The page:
#NotMyPresident Posters On Campus Protest China

16 July 2018

Posters protesting against Chinese President Xi Jinping’s recent abolition of the term limit were found around campus at the University of Melbourne.

In early March, #NotMyPresident posters were found on the column outside Baillieu Library and on the notice boards in Union House.

Chinese students studying abroad in Western countries started the #NotMyPresident movement. They explained that they started this campaign because they felt “the responsibility to let more people know about the current situation in China as well as to encourage young Chinese overseas to voice out their opinions.”

This protest harks back to the “Not My President” slogan recently popularised as a result of the 2017 American presidential election of Donald Trump.

Farrago spoke with Ma*, a Chinese science student at Melbourne University. He put up some of the posters outside Baillieu Library after finding out about the movement through his friends’ retweets.

While he expressed similar concerns about the abolition of the term limit, Ma was cynical for both the campaign and the current situation in China.

“Some people asked me what I can achieve by doing this but for the people that don’t know about this, it’s a reminder to them that China is not a normal country, not like Australia… So it’s awareness,” said Ma.

However, Ma remains cynical about the movement’s efficiency: “I don’t think it’s very effective in any way. There’s no way it can be effective. But sometimes it just feels good to give them a finger.”

However, the founders of the movement expressed their hope that the “campaign could to some extents tell Chinese that it’s time to throw away political indifference and care about what is happening in our country.”

One Chinese student at Melbourne University, who wished to stay anonymous, opened up about China’s political atmosphere, telling Farrago: “On one hand I can see there is economic improvement, on the other hand I think the political and democratic development is much worse than before. I love my country, but I don’t think the current situation is good.”

Ma too expressed his frustration. “I am seriously disgusted by him [Xi Jinping]. All of us actually knew that he was going to cancel his presidential term limits—we’ve been joking about him being the emperor of China for a couple years now.”

“He got into power in 2012 and I was talking about it since 2015. But I mean, he still did it. A day later, he still got re-elected into the presidency with two thousand votes or something and with no votes against him. So it’s kind of like going back to the 50s.” Xi was elected unanimously on March 17 this year, six days after China abolished presidential terms.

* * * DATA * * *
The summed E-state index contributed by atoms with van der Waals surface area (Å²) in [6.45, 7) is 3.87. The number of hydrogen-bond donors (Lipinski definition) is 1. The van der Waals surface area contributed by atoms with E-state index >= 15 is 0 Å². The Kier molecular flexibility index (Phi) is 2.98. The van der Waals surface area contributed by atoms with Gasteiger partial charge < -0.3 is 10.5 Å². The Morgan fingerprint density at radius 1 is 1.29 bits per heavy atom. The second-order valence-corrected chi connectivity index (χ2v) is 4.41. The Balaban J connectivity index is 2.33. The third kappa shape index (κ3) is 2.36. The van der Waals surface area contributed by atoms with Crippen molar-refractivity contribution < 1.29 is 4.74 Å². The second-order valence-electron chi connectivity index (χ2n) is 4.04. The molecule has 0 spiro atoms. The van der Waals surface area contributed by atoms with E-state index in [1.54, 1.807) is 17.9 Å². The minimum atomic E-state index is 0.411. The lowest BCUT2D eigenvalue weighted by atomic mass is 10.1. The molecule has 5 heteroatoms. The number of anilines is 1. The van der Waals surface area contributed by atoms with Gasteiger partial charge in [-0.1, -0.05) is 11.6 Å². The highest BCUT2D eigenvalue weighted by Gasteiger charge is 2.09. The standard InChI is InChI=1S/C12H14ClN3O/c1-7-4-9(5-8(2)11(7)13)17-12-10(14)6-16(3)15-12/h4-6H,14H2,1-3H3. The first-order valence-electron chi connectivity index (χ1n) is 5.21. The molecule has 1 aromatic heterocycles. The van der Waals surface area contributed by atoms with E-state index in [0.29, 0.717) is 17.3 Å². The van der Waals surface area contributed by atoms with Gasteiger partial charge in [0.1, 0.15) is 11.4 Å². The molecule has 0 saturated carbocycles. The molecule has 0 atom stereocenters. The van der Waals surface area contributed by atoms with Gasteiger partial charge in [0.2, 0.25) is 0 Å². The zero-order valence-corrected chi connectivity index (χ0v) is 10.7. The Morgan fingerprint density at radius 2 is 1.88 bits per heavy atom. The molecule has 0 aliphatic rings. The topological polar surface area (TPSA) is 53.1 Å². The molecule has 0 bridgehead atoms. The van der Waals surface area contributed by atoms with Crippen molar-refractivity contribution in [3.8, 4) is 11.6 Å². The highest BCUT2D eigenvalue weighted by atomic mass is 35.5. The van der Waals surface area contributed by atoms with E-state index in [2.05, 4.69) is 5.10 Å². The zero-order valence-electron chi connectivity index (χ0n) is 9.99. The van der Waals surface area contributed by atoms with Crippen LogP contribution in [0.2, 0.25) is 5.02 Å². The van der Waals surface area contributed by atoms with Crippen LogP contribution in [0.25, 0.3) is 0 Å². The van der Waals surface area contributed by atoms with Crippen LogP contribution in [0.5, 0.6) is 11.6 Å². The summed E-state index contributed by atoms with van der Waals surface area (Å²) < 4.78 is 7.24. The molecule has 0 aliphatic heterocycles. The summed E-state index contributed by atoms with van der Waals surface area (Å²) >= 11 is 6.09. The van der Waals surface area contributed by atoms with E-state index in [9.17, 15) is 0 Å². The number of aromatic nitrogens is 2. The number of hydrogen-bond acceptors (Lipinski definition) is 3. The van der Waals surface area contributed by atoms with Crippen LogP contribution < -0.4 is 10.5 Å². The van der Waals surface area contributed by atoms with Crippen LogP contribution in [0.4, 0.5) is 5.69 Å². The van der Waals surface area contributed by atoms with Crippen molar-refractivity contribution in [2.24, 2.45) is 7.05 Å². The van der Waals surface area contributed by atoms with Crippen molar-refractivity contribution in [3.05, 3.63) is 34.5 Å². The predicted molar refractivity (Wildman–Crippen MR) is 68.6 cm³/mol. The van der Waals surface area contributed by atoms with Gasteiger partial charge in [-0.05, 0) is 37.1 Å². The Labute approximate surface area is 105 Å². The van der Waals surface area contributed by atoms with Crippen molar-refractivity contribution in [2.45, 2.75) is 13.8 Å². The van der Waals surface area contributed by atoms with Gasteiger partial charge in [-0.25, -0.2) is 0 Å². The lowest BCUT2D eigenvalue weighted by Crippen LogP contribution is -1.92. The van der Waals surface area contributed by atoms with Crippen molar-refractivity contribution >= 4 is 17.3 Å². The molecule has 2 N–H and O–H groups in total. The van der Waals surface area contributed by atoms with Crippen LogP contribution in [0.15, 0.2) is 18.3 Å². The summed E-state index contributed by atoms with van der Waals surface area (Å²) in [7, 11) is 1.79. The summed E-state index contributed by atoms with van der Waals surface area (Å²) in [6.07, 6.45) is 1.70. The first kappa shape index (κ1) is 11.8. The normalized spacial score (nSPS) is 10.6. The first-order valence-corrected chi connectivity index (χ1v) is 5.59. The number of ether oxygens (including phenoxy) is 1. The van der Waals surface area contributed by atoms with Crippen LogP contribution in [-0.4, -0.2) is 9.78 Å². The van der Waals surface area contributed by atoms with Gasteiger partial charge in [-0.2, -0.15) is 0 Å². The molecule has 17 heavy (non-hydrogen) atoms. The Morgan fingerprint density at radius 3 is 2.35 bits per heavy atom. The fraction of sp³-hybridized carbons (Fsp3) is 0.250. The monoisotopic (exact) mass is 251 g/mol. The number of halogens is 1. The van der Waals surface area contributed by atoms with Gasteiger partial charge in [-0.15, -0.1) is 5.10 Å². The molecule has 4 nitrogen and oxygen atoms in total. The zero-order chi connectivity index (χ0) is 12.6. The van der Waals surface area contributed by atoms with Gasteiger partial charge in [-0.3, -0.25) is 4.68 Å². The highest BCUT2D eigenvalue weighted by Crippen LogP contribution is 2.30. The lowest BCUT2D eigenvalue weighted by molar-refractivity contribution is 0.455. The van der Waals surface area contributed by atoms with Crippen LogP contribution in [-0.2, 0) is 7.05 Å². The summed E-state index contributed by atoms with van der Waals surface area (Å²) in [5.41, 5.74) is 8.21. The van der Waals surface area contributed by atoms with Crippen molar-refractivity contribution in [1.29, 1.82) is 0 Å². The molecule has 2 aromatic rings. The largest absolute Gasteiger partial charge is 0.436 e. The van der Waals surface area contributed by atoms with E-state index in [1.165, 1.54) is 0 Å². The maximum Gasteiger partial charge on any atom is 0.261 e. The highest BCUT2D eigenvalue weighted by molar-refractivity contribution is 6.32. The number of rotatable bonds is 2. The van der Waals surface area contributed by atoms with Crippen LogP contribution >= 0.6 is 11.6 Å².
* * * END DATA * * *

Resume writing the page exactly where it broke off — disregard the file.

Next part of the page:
Privacy and safety remain a concern for Chinese students who wish to speak out.

Ma said he had two of his Chinese social media accounts deleted by the government after posting political messages, including content related to the 1989 Tiananmen Square Massacre.

Chinese students are afraid of publically voicing political opinions, according to Ma. “I had a friend that went with me … [when] I was picking up the posters. I said, I’m going to take these posters and stick them up, come with me. He didn’t want to but I insisted so he stayed 10 metres away from me when I did it. He was scared. Of course he doesn’t like Xi Jinping but he’s also afraid of the consequences that he might face.”

“It’s quite serious actually, if you do it in China and get caught. There are a lot of spies—I’m pretty sure there are Chinese spies in universities too,” said Ma.

Chinese Students and Scholars Association (CSSA) did not comment on the issue when approached. The Australia-China Youth Association also declined to comment.

“We definitely know that the majority of Chinese students tend to reserve their opinions on the issue … and we fully understand that,” said the founders of #NotMyPresident.

“Considering the nationalist education we received in China and organisations like CSSA abroad monitoring students, we know how much it takes to just step up and post a piece of paper onto the bulletin board in the hallway. So far, we have not encountered any threats directly from Chinese government. They just blocked the news of the campaign as usual”.

The number of participants is unknown, according to the founders of the movement. However, they have counted around 30 campuses worldwide who have engaged in the poster campaign, with different groups of students putting up posters in the Melbourne University campus.


*Ma is the surname of a Chinese UniMelb student who does not wish for his first name to be used in the article as to not incite any negative comments towards him.

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